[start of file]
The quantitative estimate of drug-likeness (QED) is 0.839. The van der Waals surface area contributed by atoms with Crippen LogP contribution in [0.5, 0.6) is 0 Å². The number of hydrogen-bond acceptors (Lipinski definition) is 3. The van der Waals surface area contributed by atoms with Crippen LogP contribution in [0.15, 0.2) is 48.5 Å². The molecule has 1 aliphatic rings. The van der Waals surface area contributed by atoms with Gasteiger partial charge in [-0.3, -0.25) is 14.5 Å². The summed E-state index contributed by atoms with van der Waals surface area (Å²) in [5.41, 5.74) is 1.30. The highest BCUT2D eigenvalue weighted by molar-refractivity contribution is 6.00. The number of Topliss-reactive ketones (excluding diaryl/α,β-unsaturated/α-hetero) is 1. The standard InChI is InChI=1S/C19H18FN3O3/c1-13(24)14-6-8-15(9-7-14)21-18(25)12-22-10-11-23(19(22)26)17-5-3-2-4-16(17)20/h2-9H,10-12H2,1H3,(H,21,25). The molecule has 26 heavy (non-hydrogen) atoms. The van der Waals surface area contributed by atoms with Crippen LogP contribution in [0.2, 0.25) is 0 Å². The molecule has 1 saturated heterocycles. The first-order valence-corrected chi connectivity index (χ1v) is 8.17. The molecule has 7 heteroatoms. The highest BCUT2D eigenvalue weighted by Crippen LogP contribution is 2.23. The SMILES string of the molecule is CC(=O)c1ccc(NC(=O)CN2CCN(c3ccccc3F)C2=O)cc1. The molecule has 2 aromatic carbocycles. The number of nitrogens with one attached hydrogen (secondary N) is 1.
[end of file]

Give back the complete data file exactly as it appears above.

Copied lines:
The quantitative estimate of drug-likeness (QED) is 0.839. The van der Waals surface area contributed by atoms with Crippen LogP contribution in [0.5, 0.6) is 0 Å². The number of hydrogen-bond acceptors (Lipinski definition) is 3. The van der Waals surface area contributed by atoms with Crippen LogP contribution in [0.15, 0.2) is 48.5 Å². The molecule has 1 aliphatic rings. The van der Waals surface area contributed by atoms with Gasteiger partial charge in [-0.3, -0.25) is 14.5 Å². The summed E-state index contributed by atoms with van der Waals surface area (Å²) in [5.41, 5.74) is 1.30. The highest BCUT2D eigenvalue weighted by molar-refractivity contribution is 6.00. The number of Topliss-reactive ketones (excluding diaryl/α,β-unsaturated/α-hetero) is 1. The standard InChI is InChI=1S/C19H18FN3O3/c1-13(24)14-6-8-15(9-7-14)21-18(25)12-22-10-11-23(19(22)26)17-5-3-2-4-16(17)20/h2-9H,10-12H2,1H3,(H,21,25). The molecule has 26 heavy (non-hydrogen) atoms. The van der Waals surface area contributed by atoms with Crippen LogP contribution in [0.2, 0.25) is 0 Å². The molecule has 1 saturated heterocycles. The first-order valence-corrected chi connectivity index (χ1v) is 8.17. The molecule has 7 heteroatoms. The highest BCUT2D eigenvalue weighted by Crippen LogP contribution is 2.23. The SMILES string of the molecule is CC(=O)c1ccc(NC(=O)CN2CCN(c3ccccc3F)C2=O)cc1. The molecule has 2 aromatic carbocycles. The number of nitrogens with one attached hydrogen (secondary N) is 1.